Picture: Paul Sutton Design

Members and other readers will no doubt be aware from recent reports that the ‘Fairground’ car park on Wey Hill is back in the spotlight – particularly last week, when Waverley Borough Council suddenly enforced the four-hour limit on short-term parking.

We understand that some of our members were among the traders whose cars were ticketed during an attempt by the council to catch commuters unable to find space in the adjoining long stay section. The council has since backed down. We have received an apology from the council and an assurance that the tickets are to be cancelled.

We urge all who received tickets to check that they have in fact been cancelled.

Last week’s events represent a new turn in the ongoing battle to produce a business-friendly and shopper-friendly solution to parking in Haslemere. It follows disclosure that the council is once again keen to progress de-registration of the entire site (it is currently common land) for the purpose of upgrading it to usual car park standards – with payment machines.

This might solve the inequality of commuters – some of whom may be Sussex or Hampshire residents – benefiting from free parking in Haslemere,  just a short walk from the station. It might also provide an additional much-needed revenue source for the council. On the other hand, it would be unlikely to help Wey Hill traders or shoppers.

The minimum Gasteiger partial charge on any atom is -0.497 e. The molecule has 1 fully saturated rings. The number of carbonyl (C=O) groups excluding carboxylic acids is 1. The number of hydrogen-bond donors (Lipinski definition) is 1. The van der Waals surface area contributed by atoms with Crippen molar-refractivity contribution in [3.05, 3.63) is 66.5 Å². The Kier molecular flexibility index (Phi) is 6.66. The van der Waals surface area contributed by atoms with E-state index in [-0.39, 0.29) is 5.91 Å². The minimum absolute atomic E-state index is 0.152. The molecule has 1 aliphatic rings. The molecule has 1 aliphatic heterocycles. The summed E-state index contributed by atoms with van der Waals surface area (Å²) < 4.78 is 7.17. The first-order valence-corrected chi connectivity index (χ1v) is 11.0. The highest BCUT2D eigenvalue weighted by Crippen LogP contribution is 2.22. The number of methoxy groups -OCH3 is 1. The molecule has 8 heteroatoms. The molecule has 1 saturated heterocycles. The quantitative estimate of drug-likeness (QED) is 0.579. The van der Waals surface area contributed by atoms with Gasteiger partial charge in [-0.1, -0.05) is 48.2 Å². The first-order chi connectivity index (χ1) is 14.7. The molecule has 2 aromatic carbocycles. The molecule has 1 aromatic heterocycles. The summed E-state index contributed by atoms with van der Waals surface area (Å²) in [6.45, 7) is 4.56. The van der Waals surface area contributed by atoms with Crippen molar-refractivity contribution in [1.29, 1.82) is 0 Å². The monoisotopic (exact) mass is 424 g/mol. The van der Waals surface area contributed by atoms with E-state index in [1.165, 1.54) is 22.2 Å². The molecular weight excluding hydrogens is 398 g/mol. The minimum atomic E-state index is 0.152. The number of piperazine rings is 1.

The Chamber’s view has not changed materially since 2014, when the de-registration issue last arose. If the site is to be de-registered, it should be only for the purpose of developing a significant community asset. If it is lost to a Council car park, it will never be more than a blot on the landscape.

Back in 2014, architect Paul Sutton created a conceptual drawing for the Chamber, to show how the site might be developed (see main picture). His design retained greenery to link with St Christopher’s Green, opposite, and included underground parking topped by a public square and development of multi-storey buildings to make the development viable.

We are not alone: Haslemere Vision has similar thoughts on a mixed development of the site.

Multiple issues would need to be addressed before any such concept could be turned into reality, but the point is that the site could be developed to breathe fresh life into Wey Hill – all day, rather than just a brief flurry after the 19:05 from Waterloo and other evening arrivals.

Waverley has already announced that it intends to hold talks with the chambers and local councils in Haslemere, Godalming, Farnham and Cranleigh to discuss parking charging strategy. We would hope that such an opportunity would, in Haslemere at least, also involve all the other parking providers so that an integrated parking strategy can be developed for the benefit of all the town’s businesses, residents, commuters and visitors.

Waverley’s new Portfolio Holder for Economic Development is Haslemere’s Jim Edwards, himself a former Wey Hill trader. The Chamber is due to meet with him soon. – David Goddin, President


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